FILM begs the question: what is Tacita Dean hoping to achieve as a result of it? Dean sees her film as an exemplary manifestation of tactile engagement with film as a physical entity.  But why foreground it so? If it is simply the final exhibition of a bygone medium, then it is faultless. Yet bearing in mind the filmmaker’s passion for the medium such a defeated outlook does not seem probable. More likely is that FILM is an act of activism. It is an intervention in the name of film, an attempt to stimulate interest in a dying medium. To make us see it differently.

Somehow though, the medium and the message seem at odds with one another.  I fear many leave the Turbine Hall underwhelmed. In a sense FILM shocks, as its particularity can scarcely be expected. If it is an act of activism, experiencing it is like listening to someone whisper through a megaphone. If it is a poem, it is written in a marginalised language. Despite its grandeur, FILM doesn’t seem vocal enough to change the way the medium is understood.

There is an unavoidable element of regression in Dean’s installation, as the contemporary subject has fallen out of synch with the modern medium as it was originally conceived. Not only is art & culture’s reliance on a tactile engagement becoming less common, but FILM’s lack of sound contrasts what we have come to expect of the moving image.

One cannot ignore that technology informs not only artistic practice but its reception, with the purely visual language Dean uses coming across as subtle but outmoded. Sound frames sight, specifying or enhancing the visual atmosphere.  Without it her images are open to wider interpretation and risk losing the strength of their message. As such, it feels as though some of what Dean has to say through her installation gets drowned out by the noise of the 21st Century.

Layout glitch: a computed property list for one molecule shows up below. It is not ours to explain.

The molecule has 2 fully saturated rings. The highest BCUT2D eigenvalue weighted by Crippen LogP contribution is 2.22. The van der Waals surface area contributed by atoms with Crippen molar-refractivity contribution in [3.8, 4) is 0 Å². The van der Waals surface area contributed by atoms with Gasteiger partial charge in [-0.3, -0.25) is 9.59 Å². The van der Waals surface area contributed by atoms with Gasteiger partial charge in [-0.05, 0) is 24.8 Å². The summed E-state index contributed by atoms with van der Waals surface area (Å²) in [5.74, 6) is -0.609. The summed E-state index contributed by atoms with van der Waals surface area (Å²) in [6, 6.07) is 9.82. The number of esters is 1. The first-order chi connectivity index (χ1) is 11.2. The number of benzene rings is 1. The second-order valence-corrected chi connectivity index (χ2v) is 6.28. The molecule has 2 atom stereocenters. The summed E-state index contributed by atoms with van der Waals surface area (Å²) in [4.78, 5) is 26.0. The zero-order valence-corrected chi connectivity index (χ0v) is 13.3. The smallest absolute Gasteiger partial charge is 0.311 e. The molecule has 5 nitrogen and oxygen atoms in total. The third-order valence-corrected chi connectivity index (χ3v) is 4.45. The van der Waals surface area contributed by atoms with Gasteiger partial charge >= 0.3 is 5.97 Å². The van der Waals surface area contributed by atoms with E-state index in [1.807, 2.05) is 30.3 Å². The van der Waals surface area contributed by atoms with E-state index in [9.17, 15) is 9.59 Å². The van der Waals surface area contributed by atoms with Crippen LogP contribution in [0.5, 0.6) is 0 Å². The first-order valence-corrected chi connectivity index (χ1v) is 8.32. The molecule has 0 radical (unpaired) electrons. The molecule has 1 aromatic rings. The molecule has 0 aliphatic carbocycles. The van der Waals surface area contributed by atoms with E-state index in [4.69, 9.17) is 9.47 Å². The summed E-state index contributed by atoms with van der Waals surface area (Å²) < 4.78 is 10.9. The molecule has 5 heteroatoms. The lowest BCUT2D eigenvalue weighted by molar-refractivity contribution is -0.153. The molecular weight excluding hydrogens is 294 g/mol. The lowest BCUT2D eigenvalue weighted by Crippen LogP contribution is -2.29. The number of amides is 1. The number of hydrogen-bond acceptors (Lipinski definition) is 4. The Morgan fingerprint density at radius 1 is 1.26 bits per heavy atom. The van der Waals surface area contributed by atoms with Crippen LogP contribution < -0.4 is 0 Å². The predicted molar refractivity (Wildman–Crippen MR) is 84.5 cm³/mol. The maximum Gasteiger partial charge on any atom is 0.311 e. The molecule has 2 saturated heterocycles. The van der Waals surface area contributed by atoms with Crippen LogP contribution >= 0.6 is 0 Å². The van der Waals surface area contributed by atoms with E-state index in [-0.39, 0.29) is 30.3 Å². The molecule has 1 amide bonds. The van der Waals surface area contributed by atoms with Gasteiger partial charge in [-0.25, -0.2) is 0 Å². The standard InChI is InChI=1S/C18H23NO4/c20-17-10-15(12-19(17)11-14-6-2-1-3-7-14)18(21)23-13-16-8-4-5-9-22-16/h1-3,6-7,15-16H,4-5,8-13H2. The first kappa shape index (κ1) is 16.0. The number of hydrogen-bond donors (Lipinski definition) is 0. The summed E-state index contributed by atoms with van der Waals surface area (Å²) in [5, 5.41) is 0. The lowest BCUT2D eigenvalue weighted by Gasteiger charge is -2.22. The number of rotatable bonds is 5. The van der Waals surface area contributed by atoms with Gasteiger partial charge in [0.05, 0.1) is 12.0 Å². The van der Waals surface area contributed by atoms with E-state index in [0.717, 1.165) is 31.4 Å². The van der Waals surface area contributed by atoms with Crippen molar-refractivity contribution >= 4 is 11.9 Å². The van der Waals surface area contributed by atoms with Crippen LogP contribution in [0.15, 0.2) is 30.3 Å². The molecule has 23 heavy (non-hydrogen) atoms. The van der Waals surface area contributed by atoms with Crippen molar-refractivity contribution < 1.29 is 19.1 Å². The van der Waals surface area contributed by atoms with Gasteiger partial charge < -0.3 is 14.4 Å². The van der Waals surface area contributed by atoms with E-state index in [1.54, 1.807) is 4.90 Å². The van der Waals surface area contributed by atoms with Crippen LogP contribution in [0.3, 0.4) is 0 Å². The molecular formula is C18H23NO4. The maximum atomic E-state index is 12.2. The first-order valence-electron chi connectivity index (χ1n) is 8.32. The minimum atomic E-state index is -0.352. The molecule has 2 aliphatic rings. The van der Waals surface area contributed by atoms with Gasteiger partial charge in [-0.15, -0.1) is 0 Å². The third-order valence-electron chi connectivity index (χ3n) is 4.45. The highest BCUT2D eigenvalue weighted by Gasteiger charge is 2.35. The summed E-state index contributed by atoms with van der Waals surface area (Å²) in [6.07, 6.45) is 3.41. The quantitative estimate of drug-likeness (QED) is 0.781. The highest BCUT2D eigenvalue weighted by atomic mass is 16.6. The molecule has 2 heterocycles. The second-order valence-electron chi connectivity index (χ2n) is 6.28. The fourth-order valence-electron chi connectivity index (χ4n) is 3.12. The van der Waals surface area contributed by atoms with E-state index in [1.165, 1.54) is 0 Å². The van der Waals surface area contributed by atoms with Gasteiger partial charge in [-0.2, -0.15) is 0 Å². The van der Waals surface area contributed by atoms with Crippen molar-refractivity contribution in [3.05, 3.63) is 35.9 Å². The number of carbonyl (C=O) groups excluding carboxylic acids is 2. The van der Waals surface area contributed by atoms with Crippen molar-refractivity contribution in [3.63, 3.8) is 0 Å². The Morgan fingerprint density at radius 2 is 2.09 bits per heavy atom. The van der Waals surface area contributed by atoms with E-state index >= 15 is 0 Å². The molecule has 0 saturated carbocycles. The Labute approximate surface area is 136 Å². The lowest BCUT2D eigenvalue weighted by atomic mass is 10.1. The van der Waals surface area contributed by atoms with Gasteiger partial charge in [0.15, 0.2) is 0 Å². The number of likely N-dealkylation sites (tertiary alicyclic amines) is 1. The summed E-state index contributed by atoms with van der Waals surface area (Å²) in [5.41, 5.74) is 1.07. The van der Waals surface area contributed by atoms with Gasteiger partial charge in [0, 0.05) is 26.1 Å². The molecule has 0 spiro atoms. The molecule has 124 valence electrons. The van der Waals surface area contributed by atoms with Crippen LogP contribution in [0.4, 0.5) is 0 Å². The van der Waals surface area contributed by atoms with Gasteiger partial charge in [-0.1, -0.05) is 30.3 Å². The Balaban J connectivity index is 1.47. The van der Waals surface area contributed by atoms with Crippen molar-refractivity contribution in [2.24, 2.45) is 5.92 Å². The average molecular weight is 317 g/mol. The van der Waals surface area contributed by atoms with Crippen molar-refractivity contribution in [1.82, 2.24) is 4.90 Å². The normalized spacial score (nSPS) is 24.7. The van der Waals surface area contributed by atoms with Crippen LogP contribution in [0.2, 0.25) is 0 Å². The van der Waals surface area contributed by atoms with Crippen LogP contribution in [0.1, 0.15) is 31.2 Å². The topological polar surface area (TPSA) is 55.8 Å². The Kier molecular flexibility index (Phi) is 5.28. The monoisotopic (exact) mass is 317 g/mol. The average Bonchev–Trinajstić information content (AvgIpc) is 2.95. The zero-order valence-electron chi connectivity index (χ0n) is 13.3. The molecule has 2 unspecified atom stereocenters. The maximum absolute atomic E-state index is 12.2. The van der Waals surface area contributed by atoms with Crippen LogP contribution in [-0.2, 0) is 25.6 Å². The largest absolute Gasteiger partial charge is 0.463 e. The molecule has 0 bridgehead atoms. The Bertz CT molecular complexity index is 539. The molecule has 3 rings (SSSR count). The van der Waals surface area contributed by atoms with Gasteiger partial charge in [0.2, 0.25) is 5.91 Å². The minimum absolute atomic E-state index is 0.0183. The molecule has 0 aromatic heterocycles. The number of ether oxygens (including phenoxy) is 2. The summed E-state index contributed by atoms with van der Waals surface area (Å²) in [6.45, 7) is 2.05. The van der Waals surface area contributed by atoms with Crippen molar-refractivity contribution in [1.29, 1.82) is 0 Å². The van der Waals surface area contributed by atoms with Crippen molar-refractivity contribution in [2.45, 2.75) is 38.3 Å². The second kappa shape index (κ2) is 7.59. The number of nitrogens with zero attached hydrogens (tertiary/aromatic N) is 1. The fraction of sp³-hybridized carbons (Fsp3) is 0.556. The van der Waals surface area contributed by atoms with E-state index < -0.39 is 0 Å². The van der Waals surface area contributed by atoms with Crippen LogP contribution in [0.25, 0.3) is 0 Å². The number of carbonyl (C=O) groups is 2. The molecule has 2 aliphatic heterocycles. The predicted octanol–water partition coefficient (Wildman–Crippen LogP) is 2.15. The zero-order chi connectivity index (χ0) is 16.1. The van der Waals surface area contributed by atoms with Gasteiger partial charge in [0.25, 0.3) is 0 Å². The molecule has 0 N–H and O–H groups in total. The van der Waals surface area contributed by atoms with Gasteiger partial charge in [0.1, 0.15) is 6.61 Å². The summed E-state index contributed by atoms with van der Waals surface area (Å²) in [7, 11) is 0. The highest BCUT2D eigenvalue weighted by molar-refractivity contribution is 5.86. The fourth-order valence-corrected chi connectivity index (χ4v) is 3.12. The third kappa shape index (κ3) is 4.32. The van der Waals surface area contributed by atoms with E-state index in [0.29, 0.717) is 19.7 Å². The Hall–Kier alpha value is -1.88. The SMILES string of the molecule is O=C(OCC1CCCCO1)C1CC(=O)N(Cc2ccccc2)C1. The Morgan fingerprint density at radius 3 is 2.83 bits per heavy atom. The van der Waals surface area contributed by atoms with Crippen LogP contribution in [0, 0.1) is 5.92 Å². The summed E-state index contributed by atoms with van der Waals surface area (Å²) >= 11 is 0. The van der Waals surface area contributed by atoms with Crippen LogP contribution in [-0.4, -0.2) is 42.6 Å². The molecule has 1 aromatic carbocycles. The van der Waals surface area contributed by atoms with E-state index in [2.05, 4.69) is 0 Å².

I admire Tacita Dean, for her latest work makes a stand on behalf of the artistic medium she loves. FILM is an excellent construction of space that displays attentiveness to the dimensions of the Turbine Hall; not just the geographical site but also to the Tate as an art institution. It is a truly unique way to exhibit film. That you can survey the scene from all angles – that the projector’s light cuts ever so slightly around the monolith, creating a beautiful thin line of white light projected onto the Tate’s back wall: these features display a sensitive and subtle remodelling of space that asserts film’s physical properties.

Film is the medium she has worked with for decades, the material that defines her as an artist. She has every right to defend it by any means. Yet one cannot help but see the mountain of adversity with which she is faced in her task. Artistic merit alone will struggle against the tide of technological advance and economic necessity.

On the other hand there is a part of me that feels there will always be those who will continue to engage with the moving image in this tactile way. So long as institutions such as the BFI exist, devoted as it is to preservation and archiving, film will be there to be experienced; and if it is there to be experienced, then it will always have the power to inspire. Provided this remains the case, film will never die. For filmmaking as a tactile practice to be reinvigorated as a result of FILM, however, does not seem likely.

Dean may be trying to save film through FILM, but I suspect her campaign will not end when the installation does. Despite testament in favour of the medium from Steven Spielberg to Prince accompanying the exhibition, discussion surrounding the work has remained quiet. The jury is out as to what impact Tacita Dean’s installation will have on engagement with the moving image in the future. FILM has yet to save film. Yet.

Tacita Dean‘s FILM runs until the 11th of March, 2012. The Tate Modern closes at 18:00 Sunday – Thursday and 22:00 on Friday & Saturdays.

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Douglas Brennan is a writer and critic based in the UK.